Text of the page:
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Ten members and guests met at Wykeham North Moor for our last outdoor meeting of the year, in rather gloomy, damp conditions. Sadly the weather up until now had been relatively dry, so there were not many fungi in evidence and some of those we did see were rather dried up; also the slugs seemed to have been having a field day, and many specimens were badly damaged, in some cases hollowed out completely. We still recorded over 50 species (list below).
We met north of Wykeham village at the edge of the forestry, and welcomed our leaders Colin and Beryl Stephenson. Colin has been leading our fungus forays for many years and it is always a pleasure to see him and learn from his expertise. This is mostly an area of old moorland which has been afforested since the 1930s. The soil is generally poor and acid with some peat, so vegetation under the trees is mainly of heathers, bilberry and mosses. It has a rich fungal flora because of the trees, since many fungi grow in association with both coniferous and deciduous trees, especially on the roots, dead wood, leaf litter etc.
Colin first of all introduced us to the kingdom of Fungi, one of the principal divisions of life on a par with Animals and Plants. They are a fascinating group, living either as parasites or saprophytes, gaining their nourishment from living or dead matter respectively. The brackets or mushrooms/toadstools that we see are merely the spore-bearing fruits of the organism. The rest of the fungus exists as a mesh of threads or mycelium in the soil or other substrate such as bark or wood. Colin wisely stressed that some fungi are poisonous in varying degrees, that you should never eat any unfamiliar species, and that after a foray such as this you should wash your hands.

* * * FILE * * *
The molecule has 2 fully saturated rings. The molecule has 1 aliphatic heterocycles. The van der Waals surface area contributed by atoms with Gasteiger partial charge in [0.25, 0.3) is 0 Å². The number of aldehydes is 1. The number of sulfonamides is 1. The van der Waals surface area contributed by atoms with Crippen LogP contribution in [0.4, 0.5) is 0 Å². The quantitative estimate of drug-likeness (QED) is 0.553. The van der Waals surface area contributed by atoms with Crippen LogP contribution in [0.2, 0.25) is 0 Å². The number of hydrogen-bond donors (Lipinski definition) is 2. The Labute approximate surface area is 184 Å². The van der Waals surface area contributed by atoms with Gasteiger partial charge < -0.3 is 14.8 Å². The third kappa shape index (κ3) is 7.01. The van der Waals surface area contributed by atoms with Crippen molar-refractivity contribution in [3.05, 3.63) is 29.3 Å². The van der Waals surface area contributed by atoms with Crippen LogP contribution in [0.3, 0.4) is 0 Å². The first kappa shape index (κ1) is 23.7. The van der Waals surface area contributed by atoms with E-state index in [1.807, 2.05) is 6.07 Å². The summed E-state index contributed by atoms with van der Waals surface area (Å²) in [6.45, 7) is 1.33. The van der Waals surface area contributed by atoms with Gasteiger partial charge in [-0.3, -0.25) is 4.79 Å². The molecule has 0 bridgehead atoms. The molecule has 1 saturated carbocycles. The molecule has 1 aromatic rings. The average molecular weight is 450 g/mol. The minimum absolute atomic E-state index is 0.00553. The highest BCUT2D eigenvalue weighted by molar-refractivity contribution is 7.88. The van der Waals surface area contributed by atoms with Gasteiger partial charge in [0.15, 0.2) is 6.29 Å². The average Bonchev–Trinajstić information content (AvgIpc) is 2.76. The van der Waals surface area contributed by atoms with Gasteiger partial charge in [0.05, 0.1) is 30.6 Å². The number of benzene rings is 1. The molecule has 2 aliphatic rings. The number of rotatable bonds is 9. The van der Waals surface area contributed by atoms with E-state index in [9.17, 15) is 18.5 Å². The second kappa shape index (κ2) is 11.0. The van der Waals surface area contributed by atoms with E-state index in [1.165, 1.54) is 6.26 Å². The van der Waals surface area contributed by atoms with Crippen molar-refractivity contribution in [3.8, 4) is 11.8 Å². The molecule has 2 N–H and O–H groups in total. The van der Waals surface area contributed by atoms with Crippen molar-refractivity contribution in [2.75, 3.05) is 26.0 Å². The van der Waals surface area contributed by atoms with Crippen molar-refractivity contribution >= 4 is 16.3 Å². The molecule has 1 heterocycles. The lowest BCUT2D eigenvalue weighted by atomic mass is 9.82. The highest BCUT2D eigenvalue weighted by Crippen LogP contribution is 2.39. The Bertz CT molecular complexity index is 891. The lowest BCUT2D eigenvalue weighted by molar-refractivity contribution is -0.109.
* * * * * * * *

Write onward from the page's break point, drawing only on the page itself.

We then investigated the grassland around the car park, and under the trees, where we found several different kinds of fungi, including traditional toadstools or cap fungi, rusts and mildews on plants, and a representative of the cup fungi, Helvella crispa (see left). Colin memorably described this as reminding him of A stick of celery with a saddle on top. Just so. Colin showed us many different kinds of toadstool, explaining some of the tricks of the ID game: for example, one of the milk-caps that grows under birches produces a milky juice that turns yellow when dripped onto a clean white hanky. However, he did admit that fungi can be very difficult to identify down to species level, and in many cases one must use a microscope and/or various chemicals he took several specimens home to his lab to determine. Some groups are apparently more difficult than others, with the Cortinarias being hard even for specialist mycologists the rest of us would be delighted if we even got close to the genus!
The rest of the walk was in the forest, under both conifers and broadleaved trees, as these tend to have different fungal associates. Indeed, to be a competent mycologist you also need to be a good botanist, as recognising the host species is an important step in tracking down your fungus. For example the Amanita citrina shown right associates with beech and oak (I believe this specimen was under oak). Of course, it isnt always that easy: for example we kept seeing specimens of one fungus that grows on dead wood on what seemed to be leaf litter because the dead wood was buried a few inches below the surface...